Kings-Sharks: The home ice factor
It’s a poor choice of words to say that the Kings and Sharks will “renew their acquaintances,” because judging from the on-ice action, these are two teams that aren’t exactly chummy. An already built in Southern California-Northern California rivalry has been heightened by two playoff series between the hockey clubs over three seasons.
More accurately, the Kings and Sharks will renew their distaste for each other. This is a real, modern NHL rivalry, borne out of postseason familiarity. This is not a rivalry based on fan proximity.
It is also a rivalry in which each team struggles to win in the other team’s building. Since these teams met in the 2011 postseason – when Los Angeles went 2-1 in San Jose and 0-3 at Staples Center. The Sharks won a road game when Ryane Clowe infamously played the puck from his bench in the 81st game of the 2011-12 regular season, and Jonathan Quick benefited from a late second period Anze Kopitar highlight reel goal in posting a 1-0 shutout in the Bay Area two days after the Dodger Stadium game. Other than those games, there has been a lot of home cooking since the 2011 series.
Though overtimes and shootouts have frequently been involved, the road team has lost 20 of the last 22 games in the series. It’s a trend Dustin Brown and the Kings will attempt to reverse.
“I think the most obvious difference is we’re going to have to find a way to win a game in their building this year, which we didn’t have to do last year,” the Kings’ captain said. “We managed to do that this year, once in the regular season. They’ve got a high-powered offense, and probably one of the more important things for us going into the series is limiting our penalty penalties and our PK.”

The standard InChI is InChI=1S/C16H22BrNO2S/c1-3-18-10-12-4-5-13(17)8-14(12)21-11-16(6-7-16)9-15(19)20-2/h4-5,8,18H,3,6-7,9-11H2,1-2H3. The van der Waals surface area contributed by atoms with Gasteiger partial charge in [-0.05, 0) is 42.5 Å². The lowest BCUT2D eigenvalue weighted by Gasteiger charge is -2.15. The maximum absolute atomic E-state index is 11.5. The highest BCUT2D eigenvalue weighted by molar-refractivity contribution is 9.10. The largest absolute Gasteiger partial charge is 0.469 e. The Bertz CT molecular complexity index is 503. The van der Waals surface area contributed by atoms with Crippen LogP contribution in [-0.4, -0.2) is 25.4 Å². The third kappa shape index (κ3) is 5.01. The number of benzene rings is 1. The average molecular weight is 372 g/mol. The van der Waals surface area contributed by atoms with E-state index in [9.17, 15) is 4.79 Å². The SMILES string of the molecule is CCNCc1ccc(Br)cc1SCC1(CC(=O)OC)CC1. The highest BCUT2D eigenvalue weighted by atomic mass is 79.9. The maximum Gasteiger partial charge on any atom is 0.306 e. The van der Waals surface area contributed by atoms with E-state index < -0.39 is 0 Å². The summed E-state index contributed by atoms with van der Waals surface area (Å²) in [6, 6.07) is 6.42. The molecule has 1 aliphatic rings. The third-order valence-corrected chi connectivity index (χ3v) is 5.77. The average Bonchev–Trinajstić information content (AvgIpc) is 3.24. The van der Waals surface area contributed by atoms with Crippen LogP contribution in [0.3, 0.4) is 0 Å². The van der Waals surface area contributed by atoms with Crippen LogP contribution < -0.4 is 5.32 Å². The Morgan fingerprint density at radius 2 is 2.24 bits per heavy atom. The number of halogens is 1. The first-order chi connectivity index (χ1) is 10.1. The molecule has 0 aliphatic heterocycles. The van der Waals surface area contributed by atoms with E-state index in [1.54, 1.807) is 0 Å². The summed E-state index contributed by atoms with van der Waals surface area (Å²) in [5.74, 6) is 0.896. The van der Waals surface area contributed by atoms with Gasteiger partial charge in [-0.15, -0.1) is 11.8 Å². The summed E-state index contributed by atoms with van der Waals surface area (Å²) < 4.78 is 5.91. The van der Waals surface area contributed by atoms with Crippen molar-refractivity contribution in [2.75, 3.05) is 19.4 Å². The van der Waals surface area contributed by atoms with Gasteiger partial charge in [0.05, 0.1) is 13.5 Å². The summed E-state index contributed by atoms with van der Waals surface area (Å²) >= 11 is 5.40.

Recently, games in San Jose have been closer than the games in Los Angeles. Dating back to November 28, 2011 and including the 2013 playoff series, the Kings have played 10 straight one-goal games at the SAP Center. Only five of 11 games played at Staples Center over that time span have been decided by one goal.
As narrow as the 10 road games have been, the Sharks have won nine of them.
“Their building is a really tough building to play in, and I think they thrive off the energy,” Brown said. “I think it’s one of the more fun buildings, quite honestly, to play in, just because of how the crowd and the atmosphere of the building is. But they definitely use that to their advantage. I don’t want to say there’s a difference in their game on the road, but they come out really hard in their home building.”
Dustin Brown, on whether he has begun to think about the upcoming playoff series:
Just knowing who we’re going to play. I mean, it’s in the back of your head, but again, it’s about shoring up the details, like I said. We’ve played San Jose. We know them well enough of what series will be like. So it’s just getting ourselves ready for it.
Brown, on whether it’s challenging playing with a playoff series already set:
It can be…One, it’s clinching a playoff spot, but also knowing we can’t move up or down. I think that’s another unique aspect of it. A lot of teams, even up until last night, San Jose and Anaheim still had something to play for, and we’re kind of in limbo where we literally can not move a spot up or down. But we have to use these last two games to shore up the details.
Brown, on whether the approach ever changes in these late-season games:
I mean, your approach to the game, getting ready for the game doesn’t change. It’s just the urgency and the intensity within the games. Like last night, for an example, it took us unfortunately to be down three-nothing before we really started to play, and once we started playing, we were fine.